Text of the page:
Attractive salary packages, good terms and conditions, career development and opportunities to learn may be sufficient to entice people to join a new organisation, but these things alone are not enough to stop them from leaving.
According to a Gallup Survey, the relationship people have with their Managers can determine whether they stay or leave. So, if organisations don’t pay attention to the relationships their Managers have with their employees, they risk doubling their employee turnover. Read more here.
The Gallup Survey indicates that a massive 50% of leavers cite ‘getting away from their Manager’ as a reason for leaving their job. The same survey shows that 92% of people who strongly disagreed with the statement ‘I feel I can approach my Manager with any type of question’ were not engaged or were actively disengaged.
Conversely, more than half of engaged employees did feel like they could approach their Managers.
This correlation between employee engagement and the Manager relationship is striking and is a clear steer for organisations to take the issue of how well their Managers perform very seriously.
The consequences of not doing so are considerable and the losses far outweigh the direct costs associated with repeated recruitment campaigns. When employees are not engaged as a result of their relationships with their Managers, they tend to withhold their discretionary effort and lower their contribution. This stifles communication, weakens problem solving, zaps creativity and ultimately has a disastrous impact on performance and productivity.
So what can organisations do to fix this?
It is probably impossible for prospective employees to really ascertain, before they sign on the dotted line, what their relationship will be like with their Manager. This puts the onus for change directly with the organisation. So, organisations that want to retain their talent need to improve their engagement levels and take steps to ensure that their Managers can relate to any new employee, in the most engaging and effective way, over a prolonged period; not just in the honeymoon phase.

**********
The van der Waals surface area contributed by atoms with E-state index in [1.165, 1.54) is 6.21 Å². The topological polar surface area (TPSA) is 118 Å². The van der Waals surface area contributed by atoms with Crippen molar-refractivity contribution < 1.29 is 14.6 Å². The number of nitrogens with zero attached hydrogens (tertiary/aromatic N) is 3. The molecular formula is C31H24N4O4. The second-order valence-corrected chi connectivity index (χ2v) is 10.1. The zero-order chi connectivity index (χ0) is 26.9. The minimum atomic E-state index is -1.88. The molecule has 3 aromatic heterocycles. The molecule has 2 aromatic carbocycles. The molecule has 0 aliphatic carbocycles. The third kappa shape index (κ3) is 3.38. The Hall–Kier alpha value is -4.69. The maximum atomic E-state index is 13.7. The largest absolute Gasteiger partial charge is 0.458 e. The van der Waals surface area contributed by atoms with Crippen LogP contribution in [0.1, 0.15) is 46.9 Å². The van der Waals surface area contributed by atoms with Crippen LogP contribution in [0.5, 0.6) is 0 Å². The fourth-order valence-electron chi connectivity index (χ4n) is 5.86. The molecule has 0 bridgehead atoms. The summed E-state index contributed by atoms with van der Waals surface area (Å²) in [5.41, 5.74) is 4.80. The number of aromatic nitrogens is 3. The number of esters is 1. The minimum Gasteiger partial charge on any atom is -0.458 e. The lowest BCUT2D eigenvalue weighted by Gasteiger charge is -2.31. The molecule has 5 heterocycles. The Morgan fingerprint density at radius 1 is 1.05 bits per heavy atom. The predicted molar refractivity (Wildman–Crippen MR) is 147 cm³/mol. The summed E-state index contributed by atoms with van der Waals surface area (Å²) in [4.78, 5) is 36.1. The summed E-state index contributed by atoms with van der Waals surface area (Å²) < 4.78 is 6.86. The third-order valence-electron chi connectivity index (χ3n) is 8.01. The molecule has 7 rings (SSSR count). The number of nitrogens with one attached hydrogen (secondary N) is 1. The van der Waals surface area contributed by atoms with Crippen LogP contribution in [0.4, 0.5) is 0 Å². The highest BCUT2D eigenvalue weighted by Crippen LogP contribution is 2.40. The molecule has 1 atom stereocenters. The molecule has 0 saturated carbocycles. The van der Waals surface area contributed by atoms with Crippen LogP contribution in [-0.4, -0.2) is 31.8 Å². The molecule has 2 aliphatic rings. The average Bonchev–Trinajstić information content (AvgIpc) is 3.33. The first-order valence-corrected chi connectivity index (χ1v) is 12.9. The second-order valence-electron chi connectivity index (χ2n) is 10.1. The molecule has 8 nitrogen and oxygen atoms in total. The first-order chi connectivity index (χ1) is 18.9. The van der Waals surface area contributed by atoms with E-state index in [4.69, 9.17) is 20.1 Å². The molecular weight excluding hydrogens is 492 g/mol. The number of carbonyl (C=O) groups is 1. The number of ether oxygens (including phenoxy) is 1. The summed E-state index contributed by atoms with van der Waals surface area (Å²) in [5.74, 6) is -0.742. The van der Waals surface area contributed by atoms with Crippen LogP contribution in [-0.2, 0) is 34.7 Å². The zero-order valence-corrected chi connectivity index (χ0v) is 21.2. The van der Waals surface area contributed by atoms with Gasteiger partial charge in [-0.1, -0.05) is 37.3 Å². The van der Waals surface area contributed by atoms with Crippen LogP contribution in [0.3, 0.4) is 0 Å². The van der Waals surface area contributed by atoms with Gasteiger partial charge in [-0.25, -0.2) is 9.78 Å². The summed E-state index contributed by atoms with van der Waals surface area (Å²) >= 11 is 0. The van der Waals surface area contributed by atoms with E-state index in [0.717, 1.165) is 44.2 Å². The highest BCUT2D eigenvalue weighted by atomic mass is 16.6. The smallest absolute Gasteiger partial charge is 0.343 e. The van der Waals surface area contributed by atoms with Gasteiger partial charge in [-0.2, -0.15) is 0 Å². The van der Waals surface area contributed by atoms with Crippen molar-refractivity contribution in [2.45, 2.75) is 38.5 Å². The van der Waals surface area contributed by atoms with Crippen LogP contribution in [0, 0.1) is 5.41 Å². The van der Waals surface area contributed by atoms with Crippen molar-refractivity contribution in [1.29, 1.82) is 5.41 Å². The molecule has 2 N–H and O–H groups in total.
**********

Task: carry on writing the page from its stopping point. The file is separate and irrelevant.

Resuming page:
There are some simple things that Managers can do to start transforming their relationships with others: more regular communication, giving more recognition and becoming more visible and accessible.
But to garner real engagement, Managers will benefit from adopting a leadership style that helps to create conditions conducive for high levels of empowerment, accountability and ownership.
Behavioural change experts Notion work with organisations to take their Leaders and Managers on a transformational journey that helps them to adopt an ‘Operational Coaching’ style of leadership. Using a range of delivery and learning technologies, Notion introduces Leaders and Managers to STAR® - their ‘Operational Coaching’ model.
STAR® enables Leaders and Managers to make very immediate changes to the way they interact with people in everyday situations that can have a dramatic impact on relationships, morale and on the commercial results of the business. Here are some past delegates talking about how STAR® has revolutionised their relationships with others.
This is compelling evidence that when Managers adopt an ‘Enquiry-Led Approach’ that is central to ‘Operational Coaching’ they soon learn that the real magic happens when they invite people to contribute their ideas, take part in shared problem solving and have a say in what happens next.
As this becomes the norm, engagement levels will rocket even further and the relationships people have with their Managers will also improve. With good employee-manager relationships in place, organisations can step back and watch their employee turnover tumble.
Notion is a global expert in behaviour change. For more information about how ‘Operational Coaching’ can improve engagement and increase retention by transforming relationships between Managers and employees, click the button to read more or call us for an informal chat on +44 (0) 1926 889 885.